The only caveat is to not cut holes too close to the ends of any panel. 6" inset minimum.
mrfunsacramento wrote:Any advice on venting my H12 hexayurt for use with a swamp cooler? The main idea seems to be to cut a hole in the wall, and tape a furnace filter over it, but the drawback seems to be that anything above the height of the window is hot moist air. Does it damage the structural integrity to cut a hole in a roof panel? Would one hole be plenty for any size fan? (I'm looking at a fan with a max of 900 cfm).

Thanks in advance.
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Re: HexaYurts

Post by Julie Danger » Mon Jul 11, 2011 2:27 am

On swamp coolers, here's the DIY page most people seem to use; http://www.instructables.com/id/Portabl ... mp-cooler/

and here's a few lines of (disconnected) advice from some users:
I use an RV swamp cooler made by Turbokool (http://www.turbokool.com/, near
Carson City, Nevada). It is elegantly simple. Yes, this is more expensive
than a home-brew mechanism. The first year I took a hexayurt to the playa I
found 12v computer fans totally inadequate. Their CFM (about 75) is an
order of magnitude less than what you need. So, I went bigger.

You won’t have an exhaust problem in a tent, where achieving air flow is
easy, but I needed to add an exhaust fan to pull air out of the hexayurt and
keep the humidity and temperature down. This is a good thing, since the
hexayurt was still air-tight and thus dust-proof. The evaporation mat in
the swamp cooler also made an excellent – and self-cleaning - dust filter.

My first swamp cooler last year had a solar submergable
fountain in the bottom, which sprayed the water onto the cooler mats inside
the trash can when the sun was up. We also used a bank of four solar
powered computer fans, they didn't seem to main the slight moisture in the
duct. We just put them in line to a 4 inch flexible duct pipe ( like for a
dryer vent) It turned itself on when the sun came up and cooled our entire
monkey hut shade structure. Everyone loved hanging out in the cool moist
breeze.
Julie Danger

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Re: HexaYurts

Post by jding » Thu Jul 14, 2011 11:43 am

Hello!
I'm building a hexayurt for Burning Man and had a few questions:
1) Will the H13 hold up to the playa conditions as well as the standard configuration?
2) I've read that the final taping that goes in an unbroken ring between the wall and roof panels adds a lot of structural integrity to the yurt. What happens if I cut my door into that? (ie, cut it into both the wall and the adjacent roof panel so that the entryway is higher)
3) Can I do just a rope anchor, or do I need both rope and tape anchors?
4) Should I cut a window into every panel? I don't see how I can predict how the breeze will going, so I figure if I prep a window per panel I can open the ones I want and keep the others closed.
Thanks!!!
jin

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Re: HexaYurts

Post by Elderberry » Thu Jul 14, 2011 12:21 pm

jding wrote:Hello!
I'm building a hexayurt for Burning Man and had a few questions:
1) Will the H13 hold up to the playa conditions as well as the standard configuration?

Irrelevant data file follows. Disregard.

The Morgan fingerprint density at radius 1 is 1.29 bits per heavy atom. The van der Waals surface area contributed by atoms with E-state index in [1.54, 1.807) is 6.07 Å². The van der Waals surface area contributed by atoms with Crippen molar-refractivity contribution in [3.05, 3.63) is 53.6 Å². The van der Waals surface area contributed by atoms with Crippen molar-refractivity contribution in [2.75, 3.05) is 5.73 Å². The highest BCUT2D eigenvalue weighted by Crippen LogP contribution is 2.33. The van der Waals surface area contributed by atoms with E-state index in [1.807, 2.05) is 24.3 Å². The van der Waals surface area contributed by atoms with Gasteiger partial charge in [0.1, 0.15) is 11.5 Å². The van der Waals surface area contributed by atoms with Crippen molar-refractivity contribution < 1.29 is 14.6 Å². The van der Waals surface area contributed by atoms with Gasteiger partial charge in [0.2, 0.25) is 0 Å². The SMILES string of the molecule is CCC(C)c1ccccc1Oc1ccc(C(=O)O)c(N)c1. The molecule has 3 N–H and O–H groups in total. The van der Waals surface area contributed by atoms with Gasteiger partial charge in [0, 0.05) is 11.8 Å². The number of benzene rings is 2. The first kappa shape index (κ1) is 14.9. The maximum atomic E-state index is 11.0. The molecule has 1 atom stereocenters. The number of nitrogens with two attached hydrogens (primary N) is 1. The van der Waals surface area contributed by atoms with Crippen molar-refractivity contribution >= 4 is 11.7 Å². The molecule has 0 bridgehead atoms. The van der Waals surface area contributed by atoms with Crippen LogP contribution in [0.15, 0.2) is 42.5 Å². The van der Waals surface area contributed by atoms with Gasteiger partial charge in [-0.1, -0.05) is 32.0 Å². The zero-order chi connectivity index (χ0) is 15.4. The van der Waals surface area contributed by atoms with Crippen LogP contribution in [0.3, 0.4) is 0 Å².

I've never used that configuration nor have I personally seen it on the playa. I'm sort of a hexayurt purist and I think that the original design, because of its simplicity of design, is perfect as it is.
jding wrote:2) I've read that the final taping that goes in an unbroken ring between the wall and roof panels adds a lot of structural integrity to the yurt. What happens if I cut my door into that? (ie, cut it into both the wall and the adjacent roof panel so that the entryway is higher)
A "yurt" is a yurt because of that "tension band" that goes around the entire structure unbroken.
Can you cut the door all the way to the roof? Yes. Should you? Not for me to say. I personally wouldn't. Why not build one with 6' high walls? (I personally don't like the 8' high walls for several reasons, first among them is the amount of vertical surface area that would be resisting the wind.)
jding wrote:3) Can I do just a rope anchor, or do I need both rope and tape anchors?
And you would attach the rope anchors how? I have seen rope anchors used effectively on the playa. Personally, I like the original design.
jding wrote:4) Should I cut a window into every panel? I don't see how I can predict how the breeze will going, so I figure if I prep a window per panel I can open the ones I want and keep the others closed.
Thanks!!!
jin
We cut a window on every side. However, we cover them with Plexiglas windows. The first year we got the bright idea of using Velcro to attached the windows so as to be able to replace them with hvac filters. Bad idea. The filters either clogged and didn't work and allowed dust into the yurt. Which is the second reason we camp in the yurt to begin with...NO DUST.

We now have a two room yurt, the bedroom has 4' high walls (3 1/2' high door) and the main living area has 6' high walls (5 1/2' door). This way I only have to bend over twice a day! The yurt is also air-conditioned.
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Re: HexaYurts

Post by Julie Danger » Thu Jul 14, 2011 1:11 pm

I'm with JKisha: go for a 10' hexayurt, it's a bit better guarantee. Excellent points about cutting into the tension ring w/ the door on the H13. See this for more discussion: http://www.appropedia.org/Hexayurt_play ... exayurt.3F
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Re: HexaYurts

Post by jding » Thu Jul 14, 2011 1:49 pm

Thanks! I'll go with the time-tested and simplest configuration, especially as it's my first time building this.
And by rope anchor, I meant rope halo. Oops. It sounds like I can choose to go with tape anchors or a rope halo, but should I do both anyway? I'm thinking it's better to overbuild.

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Re: HexaYurts

Post by lucky420 » Thu Jul 14, 2011 1:50 pm

we did the tape halo with rope anchors at every corner-6 in all
Oh my god, it's HUGE!

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Re: HexaYurts

Post by ConnieH » Thu Jul 14, 2011 2:53 pm

jding wrote:Thanks! I'll go with the time-tested and simplest configuration, especially as it's my first time building this.